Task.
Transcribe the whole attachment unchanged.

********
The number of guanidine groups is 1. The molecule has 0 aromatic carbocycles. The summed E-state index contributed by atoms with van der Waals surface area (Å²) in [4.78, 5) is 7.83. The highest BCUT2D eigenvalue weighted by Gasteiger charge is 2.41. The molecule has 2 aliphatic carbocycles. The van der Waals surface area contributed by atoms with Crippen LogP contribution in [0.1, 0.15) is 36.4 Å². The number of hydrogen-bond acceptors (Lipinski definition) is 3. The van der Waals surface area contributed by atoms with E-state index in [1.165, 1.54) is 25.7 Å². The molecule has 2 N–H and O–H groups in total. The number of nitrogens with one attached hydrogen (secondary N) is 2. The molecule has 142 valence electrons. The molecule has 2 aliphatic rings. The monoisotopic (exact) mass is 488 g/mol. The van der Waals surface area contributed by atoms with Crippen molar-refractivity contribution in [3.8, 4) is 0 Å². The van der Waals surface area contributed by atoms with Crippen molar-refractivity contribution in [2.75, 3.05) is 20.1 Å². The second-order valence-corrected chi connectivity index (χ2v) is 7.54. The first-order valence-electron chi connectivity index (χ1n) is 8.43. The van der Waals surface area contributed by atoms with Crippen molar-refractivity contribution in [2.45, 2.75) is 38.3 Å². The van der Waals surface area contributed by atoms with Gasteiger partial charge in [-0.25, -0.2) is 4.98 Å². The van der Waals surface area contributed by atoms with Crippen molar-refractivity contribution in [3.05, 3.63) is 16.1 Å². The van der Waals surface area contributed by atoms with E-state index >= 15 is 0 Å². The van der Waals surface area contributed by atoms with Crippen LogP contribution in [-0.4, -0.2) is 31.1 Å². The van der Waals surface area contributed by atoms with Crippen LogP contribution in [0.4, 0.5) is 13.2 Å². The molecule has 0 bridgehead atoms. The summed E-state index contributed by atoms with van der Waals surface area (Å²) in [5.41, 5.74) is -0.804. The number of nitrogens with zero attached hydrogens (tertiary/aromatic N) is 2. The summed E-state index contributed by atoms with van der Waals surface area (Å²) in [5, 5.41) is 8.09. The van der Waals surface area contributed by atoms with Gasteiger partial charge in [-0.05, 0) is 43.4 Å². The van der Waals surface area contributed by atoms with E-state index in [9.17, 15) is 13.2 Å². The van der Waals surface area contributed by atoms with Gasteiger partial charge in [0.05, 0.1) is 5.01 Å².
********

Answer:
The number of guanidine groups is 1. The molecule has 0 aromatic carbocycles. The summed E-state index contributed by atoms with van der Waals surface area (Å²) in [4.78, 5) is 7.83. The highest BCUT2D eigenvalue weighted by Gasteiger charge is 2.41. The molecule has 2 aliphatic carbocycles. The van der Waals surface area contributed by atoms with Crippen LogP contribution in [0.1, 0.15) is 36.4 Å². The number of hydrogen-bond acceptors (Lipinski definition) is 3. The van der Waals surface area contributed by atoms with E-state index in [1.165, 1.54) is 25.7 Å². The molecule has 2 N–H and O–H groups in total. The number of nitrogens with one attached hydrogen (secondary N) is 2. The molecule has 142 valence electrons. The molecule has 2 aliphatic rings. The monoisotopic (exact) mass is 488 g/mol. The van der Waals surface area contributed by atoms with Crippen molar-refractivity contribution in [3.8, 4) is 0 Å². The van der Waals surface area contributed by atoms with Crippen molar-refractivity contribution in [2.75, 3.05) is 20.1 Å². The second-order valence-corrected chi connectivity index (χ2v) is 7.54. The first-order valence-electron chi connectivity index (χ1n) is 8.43. The van der Waals surface area contributed by atoms with Crippen molar-refractivity contribution in [2.45, 2.75) is 38.3 Å². The van der Waals surface area contributed by atoms with Gasteiger partial charge in [-0.25, -0.2) is 4.98 Å². The van der Waals surface area contributed by atoms with Crippen molar-refractivity contribution in [3.05, 3.63) is 16.1 Å². The van der Waals surface area contributed by atoms with E-state index >= 15 is 0 Å². The van der Waals surface area contributed by atoms with Crippen LogP contribution in [-0.4, -0.2) is 31.1 Å². The van der Waals surface area contributed by atoms with Crippen LogP contribution in [0.4, 0.5) is 13.2 Å². The molecule has 0 bridgehead atoms. The summed E-state index contributed by atoms with van der Waals surface area (Å²) in [5.41, 5.74) is -0.804. The number of nitrogens with zero attached hydrogens (tertiary/aromatic N) is 2. The summed E-state index contributed by atoms with van der Waals surface area (Å²) in [5, 5.41) is 8.09. The van der Waals surface area contributed by atoms with Gasteiger partial charge in [-0.05, 0) is 43.4 Å². The van der Waals surface area contributed by atoms with E-state index in [9.17, 15) is 13.2 Å². The van der Waals surface area contributed by atoms with Gasteiger partial charge in [0.05, 0.1) is 5.01 Å².